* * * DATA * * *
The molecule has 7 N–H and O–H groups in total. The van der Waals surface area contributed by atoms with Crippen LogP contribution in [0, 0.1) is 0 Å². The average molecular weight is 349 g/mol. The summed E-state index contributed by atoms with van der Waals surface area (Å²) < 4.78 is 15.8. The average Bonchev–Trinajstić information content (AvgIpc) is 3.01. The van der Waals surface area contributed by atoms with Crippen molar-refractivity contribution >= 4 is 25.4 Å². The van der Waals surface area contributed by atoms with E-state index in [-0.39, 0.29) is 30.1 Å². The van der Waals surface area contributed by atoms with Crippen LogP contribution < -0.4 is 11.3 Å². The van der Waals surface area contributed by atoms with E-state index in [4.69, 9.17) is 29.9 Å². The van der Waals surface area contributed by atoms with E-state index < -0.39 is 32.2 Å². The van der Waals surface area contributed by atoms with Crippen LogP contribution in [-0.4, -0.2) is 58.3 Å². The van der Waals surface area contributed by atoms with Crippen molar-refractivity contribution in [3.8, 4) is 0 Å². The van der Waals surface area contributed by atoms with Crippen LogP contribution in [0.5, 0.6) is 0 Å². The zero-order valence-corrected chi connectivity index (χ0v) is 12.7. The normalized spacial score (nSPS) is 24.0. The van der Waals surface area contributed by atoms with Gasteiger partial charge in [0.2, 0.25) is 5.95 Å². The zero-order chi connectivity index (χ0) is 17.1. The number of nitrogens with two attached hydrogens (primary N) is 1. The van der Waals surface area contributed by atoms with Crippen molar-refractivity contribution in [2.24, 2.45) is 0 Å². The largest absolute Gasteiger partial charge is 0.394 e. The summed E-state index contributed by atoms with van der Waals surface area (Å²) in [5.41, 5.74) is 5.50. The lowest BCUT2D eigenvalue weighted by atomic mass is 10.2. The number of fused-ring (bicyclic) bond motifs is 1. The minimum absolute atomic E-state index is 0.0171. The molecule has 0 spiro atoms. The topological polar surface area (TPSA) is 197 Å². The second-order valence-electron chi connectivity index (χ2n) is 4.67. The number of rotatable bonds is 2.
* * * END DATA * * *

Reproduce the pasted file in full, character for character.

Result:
The molecule has 7 N–H and O–H groups in total. The van der Waals surface area contributed by atoms with Crippen LogP contribution in [0, 0.1) is 0 Å². The average molecular weight is 349 g/mol. The summed E-state index contributed by atoms with van der Waals surface area (Å²) < 4.78 is 15.8. The average Bonchev–Trinajstić information content (AvgIpc) is 3.01. The van der Waals surface area contributed by atoms with Crippen molar-refractivity contribution >= 4 is 25.4 Å². The van der Waals surface area contributed by atoms with E-state index in [-0.39, 0.29) is 30.1 Å². The van der Waals surface area contributed by atoms with Crippen LogP contribution < -0.4 is 11.3 Å². The van der Waals surface area contributed by atoms with E-state index in [4.69, 9.17) is 29.9 Å². The van der Waals surface area contributed by atoms with E-state index < -0.39 is 32.2 Å². The van der Waals surface area contributed by atoms with Crippen LogP contribution in [-0.4, -0.2) is 58.3 Å². The van der Waals surface area contributed by atoms with Crippen molar-refractivity contribution in [3.8, 4) is 0 Å². The van der Waals surface area contributed by atoms with Crippen LogP contribution in [0.5, 0.6) is 0 Å². The zero-order valence-corrected chi connectivity index (χ0v) is 12.7. The normalized spacial score (nSPS) is 24.0. The van der Waals surface area contributed by atoms with Gasteiger partial charge in [0.2, 0.25) is 5.95 Å². The zero-order chi connectivity index (χ0) is 17.1. The number of nitrogens with two attached hydrogens (primary N) is 1. The van der Waals surface area contributed by atoms with Crippen molar-refractivity contribution in [2.24, 2.45) is 0 Å². The largest absolute Gasteiger partial charge is 0.394 e. The summed E-state index contributed by atoms with van der Waals surface area (Å²) in [5.41, 5.74) is 5.50. The lowest BCUT2D eigenvalue weighted by atomic mass is 10.2. The number of fused-ring (bicyclic) bond motifs is 1. The minimum absolute atomic E-state index is 0.0171. The molecule has 0 spiro atoms. The topological polar surface area (TPSA) is 197 Å². The second-order valence-electron chi connectivity index (χ2n) is 4.67. The number of rotatable bonds is 2.